If for some reason you haven’t read the remarkable Jan Crawford piece about how John Roberts changed his vote on health care, then you really should. As Jonathan Cohn points out, Crawford is well-sourced and highly credible on matters involving legal conservatives, and she based her account on “two sources with specific knowledge of the deliberations.” The obvious next question, as Orin Kerr writes, is “who leaked”?
Sen. Barry Goldwater used to claim that whenever Ronald Reagan's CIA director, Bill Casey, lied while testifying before the U.S. Senate Select Committee on Intelligence, his deputy, Bobby Inman, would lean forward and pull up his socks to signal to the interrogators that Casey was not telling the truth. Apparently Robert McNamara, defense secretary under Presidents Kennedy and Johnson, used the same method on himself.
As Tuesday’s oral argument on the Affordable Care Act’s individual mandate came to a close, several commentators faulted Solicitor General Donald Verrilli’s performance. Particularly harsh was CNN’s Jeffrey Toobin, who called the two hour argument “a train wreck for the Obama Administration.” But having sat through the oral argument and re-read the transcript, I have to dissent. Especially on paper, Verrilli’s performance appears quite strong—and possibly more effective than that of his opponents, Michael Carvin and the justly renowned Paul Clement. Here’s why.
My Don Rumsfeld joke has John Podhoretz spitting mad: Victor Davis Hanson catches the New Republic’s Jonathan Chait making an analogy so disgusting that I almost have to believe Chait is simply too stupid to understand the implications of what he wrote — because the only other conclusion is that he has absolutely no sense of where the boundaries of even minimally civil public discourse are.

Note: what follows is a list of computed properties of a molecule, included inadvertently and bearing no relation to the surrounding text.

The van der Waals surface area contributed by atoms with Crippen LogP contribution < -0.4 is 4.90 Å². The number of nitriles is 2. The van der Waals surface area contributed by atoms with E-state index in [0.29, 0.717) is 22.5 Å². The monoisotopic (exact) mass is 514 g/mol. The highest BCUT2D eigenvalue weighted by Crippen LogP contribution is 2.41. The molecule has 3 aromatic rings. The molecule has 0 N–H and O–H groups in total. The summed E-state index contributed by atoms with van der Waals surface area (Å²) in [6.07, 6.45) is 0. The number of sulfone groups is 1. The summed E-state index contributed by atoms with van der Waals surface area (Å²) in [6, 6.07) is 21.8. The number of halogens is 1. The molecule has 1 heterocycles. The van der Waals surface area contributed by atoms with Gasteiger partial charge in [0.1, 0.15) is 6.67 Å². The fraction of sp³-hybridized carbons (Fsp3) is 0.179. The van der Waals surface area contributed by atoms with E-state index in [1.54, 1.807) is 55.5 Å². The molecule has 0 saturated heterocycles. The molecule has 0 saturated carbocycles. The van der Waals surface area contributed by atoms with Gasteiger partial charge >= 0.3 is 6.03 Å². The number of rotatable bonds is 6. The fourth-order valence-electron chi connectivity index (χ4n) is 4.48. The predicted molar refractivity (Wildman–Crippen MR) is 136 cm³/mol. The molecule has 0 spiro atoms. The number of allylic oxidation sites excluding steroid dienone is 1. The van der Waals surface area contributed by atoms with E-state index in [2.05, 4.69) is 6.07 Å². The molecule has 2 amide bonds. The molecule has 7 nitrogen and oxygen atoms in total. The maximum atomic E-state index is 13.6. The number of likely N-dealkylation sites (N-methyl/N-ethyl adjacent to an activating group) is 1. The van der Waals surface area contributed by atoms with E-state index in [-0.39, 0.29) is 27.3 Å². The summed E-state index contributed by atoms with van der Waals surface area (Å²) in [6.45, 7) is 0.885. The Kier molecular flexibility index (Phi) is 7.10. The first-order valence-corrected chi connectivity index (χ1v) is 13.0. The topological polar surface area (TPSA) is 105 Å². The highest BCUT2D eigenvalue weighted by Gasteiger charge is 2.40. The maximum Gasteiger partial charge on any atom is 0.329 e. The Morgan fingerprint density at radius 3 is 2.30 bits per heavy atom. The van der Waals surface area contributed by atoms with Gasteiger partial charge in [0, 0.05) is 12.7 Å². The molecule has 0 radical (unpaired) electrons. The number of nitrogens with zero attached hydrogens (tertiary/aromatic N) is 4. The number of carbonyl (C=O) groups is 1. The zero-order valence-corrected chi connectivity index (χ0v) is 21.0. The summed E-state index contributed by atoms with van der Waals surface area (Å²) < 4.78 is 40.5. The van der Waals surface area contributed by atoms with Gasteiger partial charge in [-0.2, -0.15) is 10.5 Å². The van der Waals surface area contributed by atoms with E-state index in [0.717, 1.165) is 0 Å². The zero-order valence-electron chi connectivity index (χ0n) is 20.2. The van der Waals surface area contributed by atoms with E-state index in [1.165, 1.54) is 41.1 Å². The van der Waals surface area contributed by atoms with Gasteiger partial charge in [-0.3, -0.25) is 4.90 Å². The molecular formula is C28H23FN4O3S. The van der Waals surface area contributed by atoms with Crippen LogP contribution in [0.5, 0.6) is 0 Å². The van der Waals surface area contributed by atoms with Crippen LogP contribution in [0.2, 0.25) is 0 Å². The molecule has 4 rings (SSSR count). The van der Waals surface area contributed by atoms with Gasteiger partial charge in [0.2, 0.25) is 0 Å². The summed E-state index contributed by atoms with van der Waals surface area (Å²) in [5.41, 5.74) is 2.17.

Tom Goldstein is a partner at Akin Gump Strauss Hauer & Feld, and lecturer at Stanford and Harvard Law Schools. He is the founder of SCOTUSblog. A version of this piece was originally posted there on April 18, 2010. Supreme Court retirements inevitably produce much more coverage of process than substance. The press is dominated by political rather than legal reporters. Politics is also more familiar and therefore more accessible to the public than are court decisions. The irony is that this attention to process is not very meaningful—at least at this stage, when there is no nominee.
Crisis and Command: A History of Executive Power from George Washington to George W. Bush By John Yoo (Kaplan, 544 pp., $29.95) Bomb Power: The Modern Presidency and the National Security State By Garry Wills (Penguin, 288 pp., $27.95) I. In December 2008, Chris Wallace asked Vice President Cheney, “If the president, during war, decides to do something to protect the country, is it legal?” Cheney’s answer included a reference to a military authority that President Bush did not exercise.
I have been a bit outspoken in arguing that the vast expectations building up around the president’s health care reform speech tonight were unreasonable, and unnecessary. Congress is closer to enactment of legislation that it’s been all year, or at any time since 1994, and his job tonight was to “reboot” the debate by rebutting the lies that have been circulating about reform, and restating the basic case for action this year. The president did that abundantly.
It's debatable whether the latest incarnation of Mike Huckabee represents a turn to the dark side by the genial and amusing 2008 presidential candidate that a lot of Democrats admired, or a revelation of what the man has always really been. But ever since he became a radio and TV gabber, the Bad Huck has taken over.
Okay, in for one blog item, in for three... The emerging CW on Kennedy and health care is that his death either doesn't change or worsens the Senate math because the people who hold the key votes--Republicans and moderate Democrats--don't hail from states where there's much of an outpouring of goodwill. As my colleague Mike Crowley puts it today, subbing in for the apparently human (who knew?) Mike Allen in Politico's "Playbook": Will there be a “Kennedy effect” that pushes health care through? Not likely.